Macedonia Bolsters Security For Deputies Who Back Name Change

Macedonian Interior Minister Oliver Spasovski says additional police
protection is being provided for parliamentary deputies who voted to
support a deal that will change the country's name.

Spasovski said on October 22 that all 80 lawmakers who voted to launch
the constitutional-amendment process needed for the name change are
getting extra security because several deputies and their families have
received death threats.

Parliament voted 80-39 late on October
19 in favor of the government's proposal for the amendment to rename the
country as North Macedonia.

The government received cross-party support despite fierce objection from opposition nationalists.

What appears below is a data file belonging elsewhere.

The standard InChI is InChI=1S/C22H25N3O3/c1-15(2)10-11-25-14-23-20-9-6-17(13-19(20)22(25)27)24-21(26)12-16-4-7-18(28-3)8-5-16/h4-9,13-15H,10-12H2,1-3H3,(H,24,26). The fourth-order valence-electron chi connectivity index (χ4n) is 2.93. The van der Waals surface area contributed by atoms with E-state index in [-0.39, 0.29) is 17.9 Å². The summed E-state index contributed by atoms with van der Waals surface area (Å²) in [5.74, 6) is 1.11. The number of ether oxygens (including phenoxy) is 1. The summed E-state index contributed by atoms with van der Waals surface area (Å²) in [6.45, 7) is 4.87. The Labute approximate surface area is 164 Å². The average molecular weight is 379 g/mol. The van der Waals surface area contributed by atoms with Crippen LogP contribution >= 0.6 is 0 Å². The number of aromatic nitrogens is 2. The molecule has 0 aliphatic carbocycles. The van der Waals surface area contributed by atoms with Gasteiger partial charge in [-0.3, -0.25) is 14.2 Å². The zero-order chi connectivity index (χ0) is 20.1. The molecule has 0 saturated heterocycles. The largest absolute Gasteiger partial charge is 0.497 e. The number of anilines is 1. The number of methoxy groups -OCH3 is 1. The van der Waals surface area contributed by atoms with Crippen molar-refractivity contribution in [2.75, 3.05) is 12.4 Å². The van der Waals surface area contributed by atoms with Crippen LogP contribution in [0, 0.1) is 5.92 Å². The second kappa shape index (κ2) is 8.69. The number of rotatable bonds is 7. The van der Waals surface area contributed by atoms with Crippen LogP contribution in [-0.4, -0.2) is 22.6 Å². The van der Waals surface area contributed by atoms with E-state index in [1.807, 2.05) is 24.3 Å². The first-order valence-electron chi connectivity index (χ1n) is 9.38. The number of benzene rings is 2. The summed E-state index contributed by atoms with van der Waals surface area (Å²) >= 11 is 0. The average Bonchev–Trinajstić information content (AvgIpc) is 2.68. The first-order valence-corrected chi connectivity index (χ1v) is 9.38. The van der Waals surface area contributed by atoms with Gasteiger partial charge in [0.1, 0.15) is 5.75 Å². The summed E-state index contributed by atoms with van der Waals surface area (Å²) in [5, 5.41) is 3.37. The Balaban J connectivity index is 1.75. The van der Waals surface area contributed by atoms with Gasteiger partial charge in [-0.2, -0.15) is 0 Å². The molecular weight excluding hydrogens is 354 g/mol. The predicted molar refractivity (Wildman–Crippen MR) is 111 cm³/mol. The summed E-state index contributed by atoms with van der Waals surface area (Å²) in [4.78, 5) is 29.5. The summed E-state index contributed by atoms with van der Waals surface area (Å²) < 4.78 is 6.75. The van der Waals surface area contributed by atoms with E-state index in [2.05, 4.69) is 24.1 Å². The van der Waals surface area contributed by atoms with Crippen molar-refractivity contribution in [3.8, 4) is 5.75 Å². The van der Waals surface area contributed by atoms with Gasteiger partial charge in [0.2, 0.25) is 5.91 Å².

The name change would end a long dispute with neighboring Greece, which
in return would stop blocking Macedonia from joining NATO and the
European Union.

The deal also could reduce Russian influence in the Balkans.

U.S. Deputy Assistant Secretary of State Matthew Palmer visited Skopje on October 22 and praised the parliament’s decision.

Palmer said the agreement "is essential for Macedonia's path towards the European Union and NATO."

The amendment process is expected to take months. After it is
completed, the last step in enacting the name change deal would be taken
in Athens, where Greece's parliament is to vote on whether to ratify
the agreement.

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